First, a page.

How To Treat A Cold | How To Cure Common Cold | Best Medicine For A Cold, Fever & Sore Throat OTC Pharmacy Medicine
A cold is a mild viral infection of the nose, throat, sinuses and upper airways. It's very common and usually clears up on its own within a week or two.
Adults have an average of two to three colds a year. Children have an average of five to six colds a year. Young children in nursery schools may average up to twelve colds per year.
The main symptoms of a cold include:
• Sore throat
• Blocked or runny nose
More severe symptoms, including a high temperature (fever), headache and aching muscles can also occur, although these tend to be associated more with flu.
WHAT TO DO:
There's no cure for a cold, but you can look after yourself at home by,
• Resting, drinking plenty of fluids and eating healthily.
• Taking over-the-counter painkillers, such as paracetamol or ibuprofen to help with headaches, temperatures and even sore throats.
• Using decongestant sprays to relieve a blocked nose.
• Trying remedies such as gargling salt water to help with a sore throat (not suitable for children).
Many painkillers, decongestants and other medicines are available from pharmacies without a prescription. When buying any medicine please always run it by your pharmacist so you they can make sure these medicines are ok for you to take.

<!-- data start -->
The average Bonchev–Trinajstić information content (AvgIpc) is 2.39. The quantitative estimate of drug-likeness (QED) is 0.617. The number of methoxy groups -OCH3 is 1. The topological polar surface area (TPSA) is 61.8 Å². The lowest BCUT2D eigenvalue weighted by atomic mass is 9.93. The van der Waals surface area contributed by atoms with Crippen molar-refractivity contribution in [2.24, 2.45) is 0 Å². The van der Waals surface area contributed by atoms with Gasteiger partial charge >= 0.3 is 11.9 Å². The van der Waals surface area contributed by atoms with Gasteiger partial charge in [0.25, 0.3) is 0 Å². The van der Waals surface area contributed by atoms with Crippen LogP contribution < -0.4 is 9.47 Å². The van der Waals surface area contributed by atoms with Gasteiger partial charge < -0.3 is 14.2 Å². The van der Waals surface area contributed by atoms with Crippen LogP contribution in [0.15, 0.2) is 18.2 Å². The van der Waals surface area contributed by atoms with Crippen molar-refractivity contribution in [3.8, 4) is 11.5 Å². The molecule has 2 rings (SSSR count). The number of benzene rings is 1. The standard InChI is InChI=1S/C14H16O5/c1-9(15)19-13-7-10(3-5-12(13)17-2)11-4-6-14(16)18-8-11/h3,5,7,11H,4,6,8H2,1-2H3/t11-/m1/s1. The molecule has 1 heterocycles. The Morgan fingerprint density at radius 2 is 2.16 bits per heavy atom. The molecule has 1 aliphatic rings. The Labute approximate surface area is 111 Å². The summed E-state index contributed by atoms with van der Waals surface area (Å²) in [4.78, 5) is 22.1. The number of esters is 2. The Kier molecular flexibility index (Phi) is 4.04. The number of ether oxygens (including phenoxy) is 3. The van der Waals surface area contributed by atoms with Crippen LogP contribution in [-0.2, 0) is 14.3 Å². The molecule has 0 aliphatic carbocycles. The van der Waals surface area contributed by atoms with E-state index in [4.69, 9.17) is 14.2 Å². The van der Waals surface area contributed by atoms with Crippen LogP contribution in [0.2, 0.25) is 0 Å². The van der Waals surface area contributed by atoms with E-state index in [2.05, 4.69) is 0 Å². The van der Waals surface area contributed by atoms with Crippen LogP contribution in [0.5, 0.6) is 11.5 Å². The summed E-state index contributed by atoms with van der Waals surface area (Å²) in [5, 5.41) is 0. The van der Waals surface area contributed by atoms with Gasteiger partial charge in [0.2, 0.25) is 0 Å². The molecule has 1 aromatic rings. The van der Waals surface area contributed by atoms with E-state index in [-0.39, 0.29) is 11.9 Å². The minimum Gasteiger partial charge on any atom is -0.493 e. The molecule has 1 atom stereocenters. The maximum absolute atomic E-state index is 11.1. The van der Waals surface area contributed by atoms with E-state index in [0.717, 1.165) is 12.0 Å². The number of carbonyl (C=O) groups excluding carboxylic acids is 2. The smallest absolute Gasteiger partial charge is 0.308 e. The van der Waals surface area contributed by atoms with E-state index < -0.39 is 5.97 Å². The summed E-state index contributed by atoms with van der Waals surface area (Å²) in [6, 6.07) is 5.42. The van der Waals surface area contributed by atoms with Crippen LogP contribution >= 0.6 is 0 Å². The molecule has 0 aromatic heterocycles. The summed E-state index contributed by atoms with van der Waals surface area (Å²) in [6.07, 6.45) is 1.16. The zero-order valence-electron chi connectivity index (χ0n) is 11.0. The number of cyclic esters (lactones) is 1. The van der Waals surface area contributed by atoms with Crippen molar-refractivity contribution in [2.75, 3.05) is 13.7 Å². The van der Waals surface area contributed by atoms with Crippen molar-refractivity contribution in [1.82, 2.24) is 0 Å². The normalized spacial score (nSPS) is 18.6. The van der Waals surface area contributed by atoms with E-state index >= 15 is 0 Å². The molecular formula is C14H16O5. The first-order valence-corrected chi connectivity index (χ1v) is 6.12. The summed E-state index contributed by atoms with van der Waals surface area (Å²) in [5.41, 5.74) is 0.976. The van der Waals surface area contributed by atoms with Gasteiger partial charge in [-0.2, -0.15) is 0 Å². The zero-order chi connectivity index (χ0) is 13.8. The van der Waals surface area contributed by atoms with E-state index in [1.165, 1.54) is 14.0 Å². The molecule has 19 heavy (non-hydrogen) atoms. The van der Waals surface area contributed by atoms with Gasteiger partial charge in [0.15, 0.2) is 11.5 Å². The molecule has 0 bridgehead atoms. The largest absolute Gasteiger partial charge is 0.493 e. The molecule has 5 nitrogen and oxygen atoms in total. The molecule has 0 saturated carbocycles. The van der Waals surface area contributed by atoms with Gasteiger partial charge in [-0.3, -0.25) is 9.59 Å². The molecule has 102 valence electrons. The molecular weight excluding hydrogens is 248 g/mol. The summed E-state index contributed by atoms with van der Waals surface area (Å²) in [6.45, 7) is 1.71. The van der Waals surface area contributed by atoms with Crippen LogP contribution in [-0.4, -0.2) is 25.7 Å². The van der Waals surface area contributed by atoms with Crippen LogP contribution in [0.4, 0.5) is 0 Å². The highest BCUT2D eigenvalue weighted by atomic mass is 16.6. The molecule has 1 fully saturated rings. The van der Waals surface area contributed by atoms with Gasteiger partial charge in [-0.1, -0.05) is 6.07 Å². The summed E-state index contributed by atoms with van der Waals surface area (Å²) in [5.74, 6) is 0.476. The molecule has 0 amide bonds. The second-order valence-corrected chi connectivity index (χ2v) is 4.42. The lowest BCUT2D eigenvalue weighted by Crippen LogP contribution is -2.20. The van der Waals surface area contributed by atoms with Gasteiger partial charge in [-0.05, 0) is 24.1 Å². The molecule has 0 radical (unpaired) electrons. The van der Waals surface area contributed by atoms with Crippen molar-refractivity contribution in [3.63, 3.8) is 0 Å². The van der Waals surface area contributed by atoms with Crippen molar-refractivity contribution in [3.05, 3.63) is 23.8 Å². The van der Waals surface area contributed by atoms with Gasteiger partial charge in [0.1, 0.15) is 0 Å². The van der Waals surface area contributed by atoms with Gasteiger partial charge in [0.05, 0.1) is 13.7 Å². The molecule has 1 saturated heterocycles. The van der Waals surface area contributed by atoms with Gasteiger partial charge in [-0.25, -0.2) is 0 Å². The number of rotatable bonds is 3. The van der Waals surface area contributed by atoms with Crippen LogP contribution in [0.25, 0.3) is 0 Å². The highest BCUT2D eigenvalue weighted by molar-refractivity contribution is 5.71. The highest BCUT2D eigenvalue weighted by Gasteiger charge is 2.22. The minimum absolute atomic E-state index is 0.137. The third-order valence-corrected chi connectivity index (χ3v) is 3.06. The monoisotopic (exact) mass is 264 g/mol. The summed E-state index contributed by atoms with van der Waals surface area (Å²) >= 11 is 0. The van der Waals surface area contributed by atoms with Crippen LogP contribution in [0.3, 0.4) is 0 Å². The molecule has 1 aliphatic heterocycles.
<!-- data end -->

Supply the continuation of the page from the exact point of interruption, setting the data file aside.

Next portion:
WHEN TO SEE YOUR GP:
You only really need to contact your GP if:
• Your symptoms persist for more than three weeks.
• Your symptoms get suddenly worse.
• You have breathing difficulties.
• You develop complications of a cold, such as chest pain or coughing up bloodstained mucus.
It might also be a good idea to speak to your Pharmacist or GP if you're concerned about your baby or an elderly person, or if you have a long-term illness such as a lung condition. You can also phone NHS 111 for advice.
HOW TO STOP THE SPREAD OF A COLD:
You can take some simple steps to help prevent the spread of a cold. For example:
• Use your own cup, plates, cutlery and kitchen utensils.
• Don't share towels or toys with someone who has a cold
• Wash your hands regularly, particularly before touching your nose or mouth and before handling food.
• Always sneeze and cough into tissues – this will help prevent the virus-containing droplets from your nose and mouth entering the air, where they can infect others; you should throw away used tissues immediately and wash your hands.
• Clean surfaces regularly to keep them free of germs.
For more information on stopping the spread visit:https://www.nhs.uk/Conditions/Cold-common/Pages/Introduction.aspx
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Prescribing Media Pharmacist | Bringing Science Through New Film Every Monday | Extreme Optimist
I'm a British - Persian - Iranian prescribing media pharmacist who loves science, making videos and helping people. I work in both GP surgeries and community pharmacy.
This video is for information only and should not be used for the diagnosis or treatment of medical conditions. Abraham The Pharmacist has used all reasonable care in compiling the information but make no warranty as to its accuracy. Always consult a doctor or other health care professional for diagnosis and treatment of medical conditions.